The Inside Story of a Controversial New Text About Jesus

According to a top religion scholar, this 1,600-year-old text fragment suggests some early Christians believed Jesus was married—possibly to Mary Magdalene

Karen L. King, the Hollis professor of divinity, believes that the fragment's 33 words refers to Jesus having a wife (© Karen L. King)

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As for her career, however, “I never regretted choosing the university over church.”

* * *

When I spoke with Bagnall, the papyrologist, I asked whether he agreed with King’s reading of the “Gospel of Jesus’s Wife.” He said he found it convincing and appropriately cautious. Was there an Achilles’ heel? I asked. “The greatest weakness, I suppose, is that it is so fragmentary and it is far from being beyond the ingenuity of humankind to take this fragment and start restoring the lost text to say something quite different.”

Like King, he expects the fragment to inspire equal measures of curiosity and skepticism. “There will be people in the field of religious studies who say, ‘It’s Morton Smith all over again.’ ” Smith was a Columbia professor whose sensational discovery of a previously unknown letter by Clement of Alexandria didn’t stand up to scrutiny. Unlike King, though, Smith had only photographs of the alleged document, which had itself somehow vanished into thin air.

“Among serious scholars who work with this material, the reaction will likely be a lot of interest,” Bagnall said. “Outside the professional field, the reaction is likely to be”—he let out a short laugh—“less measured. I think there will be people upset, who will not have read the article and won’t understand just how measured and careful the treatment is.”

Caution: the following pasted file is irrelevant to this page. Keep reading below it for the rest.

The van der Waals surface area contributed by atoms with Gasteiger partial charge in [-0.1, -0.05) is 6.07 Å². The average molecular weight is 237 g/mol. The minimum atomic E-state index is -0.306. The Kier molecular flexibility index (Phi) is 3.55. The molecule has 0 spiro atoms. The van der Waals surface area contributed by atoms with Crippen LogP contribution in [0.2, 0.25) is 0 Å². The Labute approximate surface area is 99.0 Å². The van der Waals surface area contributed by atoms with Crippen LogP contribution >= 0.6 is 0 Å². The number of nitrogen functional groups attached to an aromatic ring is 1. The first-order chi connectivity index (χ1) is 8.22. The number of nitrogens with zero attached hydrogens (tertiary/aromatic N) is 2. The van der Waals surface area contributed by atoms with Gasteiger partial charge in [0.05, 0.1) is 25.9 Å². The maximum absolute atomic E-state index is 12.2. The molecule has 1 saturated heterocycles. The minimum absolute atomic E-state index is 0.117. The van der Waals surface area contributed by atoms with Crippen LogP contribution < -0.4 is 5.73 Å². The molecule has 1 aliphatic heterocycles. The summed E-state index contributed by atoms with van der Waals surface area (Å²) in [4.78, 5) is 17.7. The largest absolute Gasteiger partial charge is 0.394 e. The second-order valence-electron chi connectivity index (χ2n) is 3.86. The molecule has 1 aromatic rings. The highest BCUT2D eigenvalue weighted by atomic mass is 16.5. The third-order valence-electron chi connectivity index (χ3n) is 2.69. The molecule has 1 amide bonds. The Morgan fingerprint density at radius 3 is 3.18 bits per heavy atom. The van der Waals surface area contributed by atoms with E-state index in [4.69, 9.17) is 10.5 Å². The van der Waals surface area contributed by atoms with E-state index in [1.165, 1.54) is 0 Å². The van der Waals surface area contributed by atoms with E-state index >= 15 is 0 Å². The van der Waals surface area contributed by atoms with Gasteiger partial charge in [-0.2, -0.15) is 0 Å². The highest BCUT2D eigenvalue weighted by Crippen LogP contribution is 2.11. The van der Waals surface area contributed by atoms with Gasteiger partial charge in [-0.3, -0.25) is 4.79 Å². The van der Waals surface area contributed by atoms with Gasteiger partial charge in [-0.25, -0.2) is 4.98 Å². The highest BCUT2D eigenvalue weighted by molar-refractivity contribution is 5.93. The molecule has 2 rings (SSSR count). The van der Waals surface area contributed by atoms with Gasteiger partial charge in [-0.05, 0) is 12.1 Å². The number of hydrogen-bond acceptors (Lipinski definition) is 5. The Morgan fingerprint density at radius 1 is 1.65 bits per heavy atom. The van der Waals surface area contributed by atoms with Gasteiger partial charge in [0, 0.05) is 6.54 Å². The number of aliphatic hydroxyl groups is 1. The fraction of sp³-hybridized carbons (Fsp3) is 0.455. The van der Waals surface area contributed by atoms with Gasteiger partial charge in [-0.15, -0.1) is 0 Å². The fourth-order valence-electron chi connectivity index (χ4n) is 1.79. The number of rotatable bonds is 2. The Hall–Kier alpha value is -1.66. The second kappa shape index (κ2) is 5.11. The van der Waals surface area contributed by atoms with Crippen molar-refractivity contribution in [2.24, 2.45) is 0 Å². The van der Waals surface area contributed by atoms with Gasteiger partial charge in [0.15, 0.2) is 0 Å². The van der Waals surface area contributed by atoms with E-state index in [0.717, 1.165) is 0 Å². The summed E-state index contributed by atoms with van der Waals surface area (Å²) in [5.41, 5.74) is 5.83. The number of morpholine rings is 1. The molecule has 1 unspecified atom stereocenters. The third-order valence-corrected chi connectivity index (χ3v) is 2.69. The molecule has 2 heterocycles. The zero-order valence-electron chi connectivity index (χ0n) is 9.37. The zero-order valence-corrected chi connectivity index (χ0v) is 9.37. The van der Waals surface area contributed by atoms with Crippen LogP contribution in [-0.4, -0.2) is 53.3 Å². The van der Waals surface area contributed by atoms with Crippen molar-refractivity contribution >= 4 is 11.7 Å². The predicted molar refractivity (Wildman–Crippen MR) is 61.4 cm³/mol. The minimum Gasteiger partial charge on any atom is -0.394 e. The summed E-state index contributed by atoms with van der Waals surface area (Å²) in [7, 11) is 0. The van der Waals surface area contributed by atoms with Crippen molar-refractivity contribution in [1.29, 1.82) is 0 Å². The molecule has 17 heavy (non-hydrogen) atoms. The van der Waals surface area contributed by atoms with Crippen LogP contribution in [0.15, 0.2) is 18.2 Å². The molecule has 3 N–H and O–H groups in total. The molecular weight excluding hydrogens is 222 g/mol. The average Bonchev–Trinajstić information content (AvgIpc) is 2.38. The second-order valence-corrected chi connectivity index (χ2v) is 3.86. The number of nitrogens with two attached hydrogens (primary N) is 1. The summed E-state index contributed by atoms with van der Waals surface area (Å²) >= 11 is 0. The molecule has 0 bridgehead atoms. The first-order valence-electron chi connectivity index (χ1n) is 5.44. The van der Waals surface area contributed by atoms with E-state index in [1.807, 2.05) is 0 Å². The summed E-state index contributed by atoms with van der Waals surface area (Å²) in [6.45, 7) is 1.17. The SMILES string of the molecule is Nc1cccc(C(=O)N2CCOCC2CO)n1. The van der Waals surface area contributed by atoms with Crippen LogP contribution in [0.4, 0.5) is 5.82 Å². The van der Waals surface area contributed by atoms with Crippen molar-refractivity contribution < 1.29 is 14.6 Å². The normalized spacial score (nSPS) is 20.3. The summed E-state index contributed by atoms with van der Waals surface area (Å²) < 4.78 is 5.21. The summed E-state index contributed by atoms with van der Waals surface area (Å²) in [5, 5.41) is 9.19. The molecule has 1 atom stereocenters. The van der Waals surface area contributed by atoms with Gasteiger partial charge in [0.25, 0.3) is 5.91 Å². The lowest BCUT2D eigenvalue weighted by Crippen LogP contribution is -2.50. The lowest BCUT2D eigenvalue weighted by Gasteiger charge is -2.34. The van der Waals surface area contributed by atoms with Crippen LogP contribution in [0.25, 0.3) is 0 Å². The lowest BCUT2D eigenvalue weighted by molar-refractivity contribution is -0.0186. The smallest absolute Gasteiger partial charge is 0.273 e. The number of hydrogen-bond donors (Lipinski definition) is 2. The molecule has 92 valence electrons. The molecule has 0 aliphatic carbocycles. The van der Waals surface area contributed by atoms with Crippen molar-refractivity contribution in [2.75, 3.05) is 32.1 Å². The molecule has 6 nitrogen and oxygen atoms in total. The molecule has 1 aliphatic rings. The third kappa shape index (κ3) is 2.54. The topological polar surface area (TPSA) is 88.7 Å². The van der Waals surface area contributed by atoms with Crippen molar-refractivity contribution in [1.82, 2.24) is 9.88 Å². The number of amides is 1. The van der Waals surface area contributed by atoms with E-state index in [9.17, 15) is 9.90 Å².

* * *

King had e-mailed the anonymous reviewer’s critique to Bagnall, and we were talking in her office when Bagnall’s reply arrived. She lifted her eyeglasses and leaned across the desk to look at the screen. “Ah, yeah, OK!” she said. “Go, Roger!”

What had he written? I asked.

“He’s saying he’s not persuaded” by the critique, “but nonetheless it would be good to strengthen the points the reviewer was raising.”

Four days later, King e-mailed me to say that her proposed revisions had satisfied the Review’s editors. She had shown the critical review to Bagnall, Luijendijk and Ariel Shisha-Halevy, an eminent Coptic linguist at the Hebrew University of Jerusalem, who replied, “I believe—on the basis of language and grammar—the text is authentic.”


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